Monday, January 2, 2017

Green’s Pitch


            It was a sunny Wednesday morning, unusually warm for late November. The man in the crowded subway train held his brief tightly against his chest. Inside, the work he had exhaustively done over the past ten years weighted heavily on his hands. It was the day he much expected, with equal amounts of hope and angst. He got out of the underground station and quickly made his way through the busy sidewalks of his city, zipping through people and cars. He was in a hurry, and did not want to be late. From the distance, he saw the bright lights of his destination, the Blue Sky Capitalist Ventures – the main startup investors in town. He felt a drop of sweat running down his forehead as he entered the building. “Are you the 9 o’clock?”, said the receptionist. Jitters stopped him from answering, so he just confirmed with a nod. “Very well, please follow me”.
            He followed the receptionist through the hallways, finally reaching a conference room. Across the long table, a group of five people stared him down - he was sure they could notice the coffee stain on his tie or how his black shoes did not match his navy pants. The doors closed behind him, and the women sitting at the table head said in a severe tone, “You have thirty minutes”.
            He took a deep breath, and started nervously.
            “Hello, I am Dr. Green and today I present you my latest project, which I believe will change the way you drive your car or turn on a lightbulb”.
            He waited for a nod of approval, which never happened. He then continued, in a well-rehearsed monologue.
            “As it became evident over the past couple decades, humans are causing irreversible damage to the planet. It is our duty to investigate and find manners to stop the destruction of our home. I believe that reducing the use of energy from fossil fuels, or stop relying on them completely, is a much-needed necessity. From all the alternatives, biofuels might be our best and cleanest option. The word biofuel describes an energy source obtained from a biological process, such as anaerobic respiration or photosynthesis”.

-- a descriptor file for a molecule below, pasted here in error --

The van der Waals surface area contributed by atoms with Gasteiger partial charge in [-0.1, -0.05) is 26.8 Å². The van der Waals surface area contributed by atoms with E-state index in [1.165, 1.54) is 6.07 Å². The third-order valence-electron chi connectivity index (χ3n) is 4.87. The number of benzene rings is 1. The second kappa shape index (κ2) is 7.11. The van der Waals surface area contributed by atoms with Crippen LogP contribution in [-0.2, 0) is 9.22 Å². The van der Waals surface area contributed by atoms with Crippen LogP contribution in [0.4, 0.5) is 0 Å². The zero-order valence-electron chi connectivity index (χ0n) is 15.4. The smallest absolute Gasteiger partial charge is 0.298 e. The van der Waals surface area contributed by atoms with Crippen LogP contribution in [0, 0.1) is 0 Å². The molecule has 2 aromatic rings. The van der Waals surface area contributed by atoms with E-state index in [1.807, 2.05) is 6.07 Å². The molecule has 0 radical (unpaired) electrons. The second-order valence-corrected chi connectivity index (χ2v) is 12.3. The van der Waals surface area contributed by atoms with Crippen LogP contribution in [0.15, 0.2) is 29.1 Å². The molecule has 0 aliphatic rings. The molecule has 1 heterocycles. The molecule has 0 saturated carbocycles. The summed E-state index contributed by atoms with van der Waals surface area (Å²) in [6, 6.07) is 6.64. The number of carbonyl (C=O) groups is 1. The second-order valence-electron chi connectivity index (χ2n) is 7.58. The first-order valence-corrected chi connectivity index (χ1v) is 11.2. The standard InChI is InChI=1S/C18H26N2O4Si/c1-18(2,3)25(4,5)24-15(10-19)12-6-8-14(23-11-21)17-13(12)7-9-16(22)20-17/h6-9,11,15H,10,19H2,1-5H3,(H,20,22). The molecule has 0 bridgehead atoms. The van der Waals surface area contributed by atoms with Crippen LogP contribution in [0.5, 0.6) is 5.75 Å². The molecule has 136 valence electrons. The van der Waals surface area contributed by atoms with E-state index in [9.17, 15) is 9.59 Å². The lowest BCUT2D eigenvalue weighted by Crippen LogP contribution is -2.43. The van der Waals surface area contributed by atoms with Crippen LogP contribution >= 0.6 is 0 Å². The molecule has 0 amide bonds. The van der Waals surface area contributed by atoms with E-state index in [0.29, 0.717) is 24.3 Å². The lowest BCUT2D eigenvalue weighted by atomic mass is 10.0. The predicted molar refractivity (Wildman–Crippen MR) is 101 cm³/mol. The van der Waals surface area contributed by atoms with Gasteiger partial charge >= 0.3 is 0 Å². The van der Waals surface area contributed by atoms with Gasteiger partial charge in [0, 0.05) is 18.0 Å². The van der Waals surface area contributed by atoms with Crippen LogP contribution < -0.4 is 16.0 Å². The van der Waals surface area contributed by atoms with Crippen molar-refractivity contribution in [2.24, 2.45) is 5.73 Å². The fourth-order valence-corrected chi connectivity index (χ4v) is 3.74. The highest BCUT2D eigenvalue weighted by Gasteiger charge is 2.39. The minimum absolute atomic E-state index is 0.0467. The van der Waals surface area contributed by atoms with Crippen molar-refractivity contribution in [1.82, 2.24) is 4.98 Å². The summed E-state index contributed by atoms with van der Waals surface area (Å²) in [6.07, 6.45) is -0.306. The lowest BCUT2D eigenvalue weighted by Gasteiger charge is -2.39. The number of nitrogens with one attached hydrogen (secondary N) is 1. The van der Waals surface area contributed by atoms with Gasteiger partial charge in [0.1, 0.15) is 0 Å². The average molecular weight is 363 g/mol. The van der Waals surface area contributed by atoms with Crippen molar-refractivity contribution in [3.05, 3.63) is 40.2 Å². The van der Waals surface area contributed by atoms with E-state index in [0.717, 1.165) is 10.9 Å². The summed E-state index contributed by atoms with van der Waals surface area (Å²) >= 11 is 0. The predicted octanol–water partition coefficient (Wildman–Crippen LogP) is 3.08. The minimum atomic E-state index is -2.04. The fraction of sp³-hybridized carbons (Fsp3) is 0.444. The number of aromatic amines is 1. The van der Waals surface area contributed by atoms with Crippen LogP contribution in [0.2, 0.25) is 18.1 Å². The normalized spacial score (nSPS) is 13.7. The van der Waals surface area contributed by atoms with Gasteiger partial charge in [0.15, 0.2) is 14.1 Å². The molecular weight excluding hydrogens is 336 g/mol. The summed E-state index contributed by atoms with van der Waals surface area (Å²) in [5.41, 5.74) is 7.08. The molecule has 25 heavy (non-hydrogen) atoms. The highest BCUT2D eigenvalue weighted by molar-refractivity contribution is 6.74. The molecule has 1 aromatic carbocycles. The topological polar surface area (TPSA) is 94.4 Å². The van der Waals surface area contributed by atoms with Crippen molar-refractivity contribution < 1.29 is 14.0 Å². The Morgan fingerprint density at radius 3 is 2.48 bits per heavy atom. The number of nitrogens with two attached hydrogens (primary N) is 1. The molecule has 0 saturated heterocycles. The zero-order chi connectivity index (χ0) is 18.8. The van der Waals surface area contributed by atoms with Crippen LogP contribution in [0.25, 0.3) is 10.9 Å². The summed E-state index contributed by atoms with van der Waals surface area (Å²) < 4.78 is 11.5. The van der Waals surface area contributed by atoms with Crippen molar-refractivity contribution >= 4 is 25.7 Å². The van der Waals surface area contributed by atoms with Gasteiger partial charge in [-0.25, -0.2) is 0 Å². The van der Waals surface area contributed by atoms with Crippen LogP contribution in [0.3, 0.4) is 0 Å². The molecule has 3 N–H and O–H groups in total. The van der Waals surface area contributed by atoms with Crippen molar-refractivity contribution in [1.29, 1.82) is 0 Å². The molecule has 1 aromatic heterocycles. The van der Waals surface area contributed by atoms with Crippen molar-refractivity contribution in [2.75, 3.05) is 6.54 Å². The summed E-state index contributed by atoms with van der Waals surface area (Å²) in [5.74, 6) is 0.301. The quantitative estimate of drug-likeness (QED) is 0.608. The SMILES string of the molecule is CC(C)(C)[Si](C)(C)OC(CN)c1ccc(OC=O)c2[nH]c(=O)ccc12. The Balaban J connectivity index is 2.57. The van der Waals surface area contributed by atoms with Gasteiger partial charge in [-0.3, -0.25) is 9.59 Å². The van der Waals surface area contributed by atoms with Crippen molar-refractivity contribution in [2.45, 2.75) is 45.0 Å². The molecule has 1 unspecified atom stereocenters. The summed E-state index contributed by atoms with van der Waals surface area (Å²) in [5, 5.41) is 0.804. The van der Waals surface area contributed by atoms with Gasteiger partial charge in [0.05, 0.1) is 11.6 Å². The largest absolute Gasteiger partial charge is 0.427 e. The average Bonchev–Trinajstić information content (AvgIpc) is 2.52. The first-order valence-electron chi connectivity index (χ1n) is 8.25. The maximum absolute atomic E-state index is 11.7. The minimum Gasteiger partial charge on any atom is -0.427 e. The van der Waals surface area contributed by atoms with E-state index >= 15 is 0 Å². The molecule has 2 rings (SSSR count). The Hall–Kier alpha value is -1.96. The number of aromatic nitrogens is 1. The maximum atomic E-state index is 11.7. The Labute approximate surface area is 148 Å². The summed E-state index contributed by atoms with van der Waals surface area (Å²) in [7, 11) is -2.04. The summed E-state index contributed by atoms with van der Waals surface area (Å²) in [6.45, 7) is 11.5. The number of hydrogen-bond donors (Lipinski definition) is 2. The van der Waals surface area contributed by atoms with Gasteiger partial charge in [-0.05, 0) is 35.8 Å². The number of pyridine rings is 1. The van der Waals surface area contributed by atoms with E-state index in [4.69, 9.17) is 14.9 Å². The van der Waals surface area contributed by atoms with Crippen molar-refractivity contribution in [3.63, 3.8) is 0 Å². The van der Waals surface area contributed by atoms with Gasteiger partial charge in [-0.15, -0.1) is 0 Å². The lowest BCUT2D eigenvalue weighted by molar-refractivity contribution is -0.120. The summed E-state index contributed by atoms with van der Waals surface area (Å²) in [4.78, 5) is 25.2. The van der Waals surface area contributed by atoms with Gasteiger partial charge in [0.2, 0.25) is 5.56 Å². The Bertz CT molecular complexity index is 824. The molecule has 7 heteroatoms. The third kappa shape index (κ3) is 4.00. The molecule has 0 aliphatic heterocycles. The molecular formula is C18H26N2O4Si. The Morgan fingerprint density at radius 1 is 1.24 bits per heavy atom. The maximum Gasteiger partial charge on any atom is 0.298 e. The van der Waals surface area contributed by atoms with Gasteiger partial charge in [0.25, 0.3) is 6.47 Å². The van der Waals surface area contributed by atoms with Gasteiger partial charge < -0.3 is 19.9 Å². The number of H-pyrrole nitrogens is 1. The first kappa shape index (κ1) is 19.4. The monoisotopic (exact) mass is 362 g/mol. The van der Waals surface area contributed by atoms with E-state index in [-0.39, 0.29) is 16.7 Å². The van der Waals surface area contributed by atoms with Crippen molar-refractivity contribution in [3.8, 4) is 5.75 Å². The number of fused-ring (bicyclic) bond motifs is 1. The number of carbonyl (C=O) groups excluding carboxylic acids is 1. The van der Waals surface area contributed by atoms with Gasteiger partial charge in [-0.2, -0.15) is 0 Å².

He stopped for a brief second, as he stuttered the word photosynthesis.
            “Currently, the most common biofuel is ethanol, produced from crops such as corn or sugar cane. But how much farmland would we need to attend our fuel demand? Isn’t food production a more pressing matter? How can we efficiently make clean biofuels without relying on plants?”
            He waited for a response, even though he knew his questions were completely rhetoric.
            “With that in mind, I have decided to find an answer in the microbial universe. As all of you can imagine, a microorganism grows quickly and requires less space and energy to survive. Microalgae caught my attention right away, given how biologically similar they are to the plants already used as a source of bioethanol or oil. Out of the many interesting microalgae, I chose Chlorella protothecoides as my model organism. This species can grow surprisingly quick, maturing in a little over 24 hours”. (1)
            He caught himself getting excited.
            “Even though they are invisible to the naked eye, the amount of oil that this alga produce is almost thirty times larger than that of conventional crops! In one cubic meter I can produce about 1,7 kilograms of Chlorella in a day, a biomass that is over 50% oil (1). This oil is biodegradable and nontoxic, and can be converted into a biodiesel, potentially fueling cars and generators.”
            He took a few seconds to recollect himself. He took a sip of water and continued.
            “Much of my recent research consisted in the optimization of oil production by Chlorella in heterotrophic conditions, which involves feeding the algae with some organic molecules. I found that by altering pressure and temperature, ranging from 150 to 300 bar and 35 to 70 degrees Celsius, the amount of oil produced changes drastically. At my limit conditions, supercritical oil extraction was as high as 21 grams per kilogram of algae!” (2)